The other night when I was cooking dinner, I noticed "The Towering Inferno" was on TV. For those who don't recognize the title, it's one of the Hollywood star-encrusted epic disaster flicks made famous during the 1970s.

Every person of my generation will remember it, along with "The Poseidon Adventure," "Earthquake," "The Hindenburg" and a host of other silver-screen smorgasbords that kept you guessing: Which big-budget actor would bite the dust first, and in what horrible way? Will we cry or cheer?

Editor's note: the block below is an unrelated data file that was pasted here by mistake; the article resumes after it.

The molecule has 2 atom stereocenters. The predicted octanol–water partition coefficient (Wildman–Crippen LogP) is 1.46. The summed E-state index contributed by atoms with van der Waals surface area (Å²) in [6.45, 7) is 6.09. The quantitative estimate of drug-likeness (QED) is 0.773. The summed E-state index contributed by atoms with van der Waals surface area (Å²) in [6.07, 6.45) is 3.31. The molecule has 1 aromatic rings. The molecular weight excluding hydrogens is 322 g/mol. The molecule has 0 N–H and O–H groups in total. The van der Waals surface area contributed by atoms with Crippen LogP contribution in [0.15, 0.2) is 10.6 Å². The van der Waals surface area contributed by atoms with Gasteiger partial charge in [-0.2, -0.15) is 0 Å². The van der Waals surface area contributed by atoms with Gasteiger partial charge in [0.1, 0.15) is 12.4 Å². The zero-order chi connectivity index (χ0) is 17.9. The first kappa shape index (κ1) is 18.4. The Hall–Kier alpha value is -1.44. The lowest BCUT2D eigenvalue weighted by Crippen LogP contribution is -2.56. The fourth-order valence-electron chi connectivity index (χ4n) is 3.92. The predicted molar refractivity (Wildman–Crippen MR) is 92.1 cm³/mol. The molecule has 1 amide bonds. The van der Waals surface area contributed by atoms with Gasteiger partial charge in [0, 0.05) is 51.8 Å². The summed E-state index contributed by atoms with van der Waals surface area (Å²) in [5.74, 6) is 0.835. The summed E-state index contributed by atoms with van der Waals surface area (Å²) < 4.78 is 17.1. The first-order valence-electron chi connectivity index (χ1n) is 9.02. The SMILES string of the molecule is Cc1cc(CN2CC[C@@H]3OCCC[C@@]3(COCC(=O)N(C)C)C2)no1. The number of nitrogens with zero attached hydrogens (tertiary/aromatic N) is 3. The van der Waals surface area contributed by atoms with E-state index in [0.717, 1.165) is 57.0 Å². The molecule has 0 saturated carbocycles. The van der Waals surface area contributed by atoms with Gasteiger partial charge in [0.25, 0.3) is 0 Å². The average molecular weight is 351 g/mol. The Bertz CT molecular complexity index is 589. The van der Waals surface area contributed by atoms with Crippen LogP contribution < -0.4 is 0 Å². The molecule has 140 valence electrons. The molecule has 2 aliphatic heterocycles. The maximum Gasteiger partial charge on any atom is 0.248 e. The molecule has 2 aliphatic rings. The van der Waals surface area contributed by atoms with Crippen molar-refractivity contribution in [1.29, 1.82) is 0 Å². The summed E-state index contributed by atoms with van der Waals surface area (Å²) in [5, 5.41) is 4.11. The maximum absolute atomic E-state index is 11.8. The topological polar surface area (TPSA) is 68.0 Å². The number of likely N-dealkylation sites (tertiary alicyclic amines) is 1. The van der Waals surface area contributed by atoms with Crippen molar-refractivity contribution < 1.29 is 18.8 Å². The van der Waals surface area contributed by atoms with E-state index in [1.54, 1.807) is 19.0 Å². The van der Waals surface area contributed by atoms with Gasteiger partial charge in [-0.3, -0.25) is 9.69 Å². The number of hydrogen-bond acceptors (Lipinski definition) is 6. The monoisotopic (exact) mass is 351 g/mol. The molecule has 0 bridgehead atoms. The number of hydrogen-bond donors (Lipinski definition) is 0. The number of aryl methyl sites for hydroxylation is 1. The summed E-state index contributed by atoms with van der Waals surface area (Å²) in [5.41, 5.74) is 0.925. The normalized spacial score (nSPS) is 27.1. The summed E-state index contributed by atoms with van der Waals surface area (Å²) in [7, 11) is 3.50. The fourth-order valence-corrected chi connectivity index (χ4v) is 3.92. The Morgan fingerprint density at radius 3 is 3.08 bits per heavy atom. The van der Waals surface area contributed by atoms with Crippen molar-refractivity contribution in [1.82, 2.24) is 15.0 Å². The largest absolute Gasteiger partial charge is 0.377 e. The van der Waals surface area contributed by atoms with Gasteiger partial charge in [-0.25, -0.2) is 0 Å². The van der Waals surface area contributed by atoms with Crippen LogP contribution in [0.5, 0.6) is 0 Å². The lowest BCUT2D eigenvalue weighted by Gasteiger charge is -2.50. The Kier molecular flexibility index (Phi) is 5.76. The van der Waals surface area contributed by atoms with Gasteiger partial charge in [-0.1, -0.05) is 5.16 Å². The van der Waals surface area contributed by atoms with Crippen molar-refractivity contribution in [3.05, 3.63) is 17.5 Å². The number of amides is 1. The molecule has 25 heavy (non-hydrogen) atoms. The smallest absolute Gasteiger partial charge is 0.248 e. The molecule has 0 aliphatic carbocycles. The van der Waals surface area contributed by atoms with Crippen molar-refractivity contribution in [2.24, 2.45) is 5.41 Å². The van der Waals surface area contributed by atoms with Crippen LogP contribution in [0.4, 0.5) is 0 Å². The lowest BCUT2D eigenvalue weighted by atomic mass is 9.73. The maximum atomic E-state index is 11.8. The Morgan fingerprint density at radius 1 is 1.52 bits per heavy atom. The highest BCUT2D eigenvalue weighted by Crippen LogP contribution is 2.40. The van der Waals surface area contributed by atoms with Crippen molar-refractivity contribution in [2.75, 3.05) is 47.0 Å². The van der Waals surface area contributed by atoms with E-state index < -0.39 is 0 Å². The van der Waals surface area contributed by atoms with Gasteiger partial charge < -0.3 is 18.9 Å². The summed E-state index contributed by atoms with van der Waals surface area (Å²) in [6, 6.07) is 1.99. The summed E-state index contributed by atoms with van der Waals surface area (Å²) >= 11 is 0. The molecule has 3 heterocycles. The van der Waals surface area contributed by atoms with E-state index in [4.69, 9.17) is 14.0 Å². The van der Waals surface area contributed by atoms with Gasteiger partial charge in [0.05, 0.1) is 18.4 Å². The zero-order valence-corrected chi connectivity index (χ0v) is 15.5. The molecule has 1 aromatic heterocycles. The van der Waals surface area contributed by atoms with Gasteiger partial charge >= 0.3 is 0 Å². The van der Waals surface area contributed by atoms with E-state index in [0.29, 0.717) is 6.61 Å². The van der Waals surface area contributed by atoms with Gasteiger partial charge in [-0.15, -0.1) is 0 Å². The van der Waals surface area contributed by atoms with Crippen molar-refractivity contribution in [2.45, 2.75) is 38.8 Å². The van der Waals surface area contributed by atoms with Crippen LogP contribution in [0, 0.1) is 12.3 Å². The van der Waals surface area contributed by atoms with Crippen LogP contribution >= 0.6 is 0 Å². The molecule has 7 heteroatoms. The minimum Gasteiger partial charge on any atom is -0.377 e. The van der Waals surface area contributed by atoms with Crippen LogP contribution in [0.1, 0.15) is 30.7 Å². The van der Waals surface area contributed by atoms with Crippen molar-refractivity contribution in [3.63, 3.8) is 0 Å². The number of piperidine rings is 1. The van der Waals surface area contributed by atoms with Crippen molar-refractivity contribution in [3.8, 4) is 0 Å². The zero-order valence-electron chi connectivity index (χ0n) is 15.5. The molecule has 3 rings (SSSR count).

Most of us saw these films at the Ritz theater in Muskogee, a once-beautiful opera house that opened in 1928 and later transformed into a movie theater, but had already gone to seed by the time we moved to Fort Gibson. When you walked into the lobby and looked up, you could see an oculus hinting at the presence of a second floor, the expansive stairs to which were always barricaded from the public by velvet ropes. The lobby had cool tile floors, but in the foyer and auditorium were threadbare velvet carpet, and so did the stairs. The auditorium always exuded the faint smell of urine and ancient popcorn, even after it had been cleaned from the previous show. The floors were sticky, and sometimes, so were the seats. We didn't ask questions. We kids sometimes walked to the front and peered into the dark orchestra pit, wondering how deep it was. We could never tell, because they never brought up the house lights; the once-ornate wall sconces provided the faintest of light, although the orange glow of cigarettes could be seen through the haze of smoke on the outer rows of seats. You could still smoke in theaters back then.